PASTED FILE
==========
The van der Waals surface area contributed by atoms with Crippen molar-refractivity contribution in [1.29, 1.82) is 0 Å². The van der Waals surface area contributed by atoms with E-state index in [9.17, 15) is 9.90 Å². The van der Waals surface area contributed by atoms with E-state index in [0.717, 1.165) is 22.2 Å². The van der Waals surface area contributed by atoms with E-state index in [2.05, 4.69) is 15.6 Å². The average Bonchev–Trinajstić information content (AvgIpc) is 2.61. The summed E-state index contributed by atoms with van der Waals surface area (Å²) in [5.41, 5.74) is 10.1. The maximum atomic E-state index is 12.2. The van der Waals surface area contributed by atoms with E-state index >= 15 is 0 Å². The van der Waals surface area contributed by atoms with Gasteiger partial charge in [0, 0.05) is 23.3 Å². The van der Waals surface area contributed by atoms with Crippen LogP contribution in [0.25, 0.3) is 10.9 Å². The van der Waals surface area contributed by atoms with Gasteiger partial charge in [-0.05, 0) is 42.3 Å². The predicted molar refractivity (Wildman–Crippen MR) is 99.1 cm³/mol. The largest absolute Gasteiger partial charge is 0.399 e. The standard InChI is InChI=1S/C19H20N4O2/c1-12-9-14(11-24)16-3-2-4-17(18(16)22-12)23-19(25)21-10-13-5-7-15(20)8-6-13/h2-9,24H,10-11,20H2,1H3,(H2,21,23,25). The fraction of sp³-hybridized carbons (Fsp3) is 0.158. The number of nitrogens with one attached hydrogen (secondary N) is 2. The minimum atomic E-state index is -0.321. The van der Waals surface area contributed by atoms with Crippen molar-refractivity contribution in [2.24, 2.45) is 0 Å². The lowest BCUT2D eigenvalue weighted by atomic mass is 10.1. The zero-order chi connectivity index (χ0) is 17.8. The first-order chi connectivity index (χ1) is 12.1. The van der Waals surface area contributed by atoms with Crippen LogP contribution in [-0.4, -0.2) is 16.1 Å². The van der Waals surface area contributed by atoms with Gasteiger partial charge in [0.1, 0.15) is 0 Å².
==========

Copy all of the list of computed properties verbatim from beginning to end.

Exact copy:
The van der Waals surface area contributed by atoms with Crippen molar-refractivity contribution in [1.29, 1.82) is 0 Å². The van der Waals surface area contributed by atoms with E-state index in [9.17, 15) is 9.90 Å². The van der Waals surface area contributed by atoms with E-state index in [0.717, 1.165) is 22.2 Å². The van der Waals surface area contributed by atoms with E-state index in [2.05, 4.69) is 15.6 Å². The average Bonchev–Trinajstić information content (AvgIpc) is 2.61. The summed E-state index contributed by atoms with van der Waals surface area (Å²) in [5.41, 5.74) is 10.1. The maximum atomic E-state index is 12.2. The van der Waals surface area contributed by atoms with E-state index >= 15 is 0 Å². The van der Waals surface area contributed by atoms with Gasteiger partial charge in [0, 0.05) is 23.3 Å². The van der Waals surface area contributed by atoms with Crippen LogP contribution in [0.25, 0.3) is 10.9 Å². The van der Waals surface area contributed by atoms with Gasteiger partial charge in [-0.05, 0) is 42.3 Å². The predicted molar refractivity (Wildman–Crippen MR) is 99.1 cm³/mol. The largest absolute Gasteiger partial charge is 0.399 e. The standard InChI is InChI=1S/C19H20N4O2/c1-12-9-14(11-24)16-3-2-4-17(18(16)22-12)23-19(25)21-10-13-5-7-15(20)8-6-13/h2-9,24H,10-11,20H2,1H3,(H2,21,23,25). The fraction of sp³-hybridized carbons (Fsp3) is 0.158. The number of nitrogens with one attached hydrogen (secondary N) is 2. The minimum atomic E-state index is -0.321. The van der Waals surface area contributed by atoms with Crippen molar-refractivity contribution in [2.24, 2.45) is 0 Å². The lowest BCUT2D eigenvalue weighted by atomic mass is 10.1. The zero-order chi connectivity index (χ0) is 17.8. The first-order chi connectivity index (χ1) is 12.1. The van der Waals surface area contributed by atoms with Crippen LogP contribution in [-0.4, -0.2) is 16.1 Å². The van der Waals surface area contributed by atoms with Gasteiger partial charge in [0.1, 0.15) is 0 Å².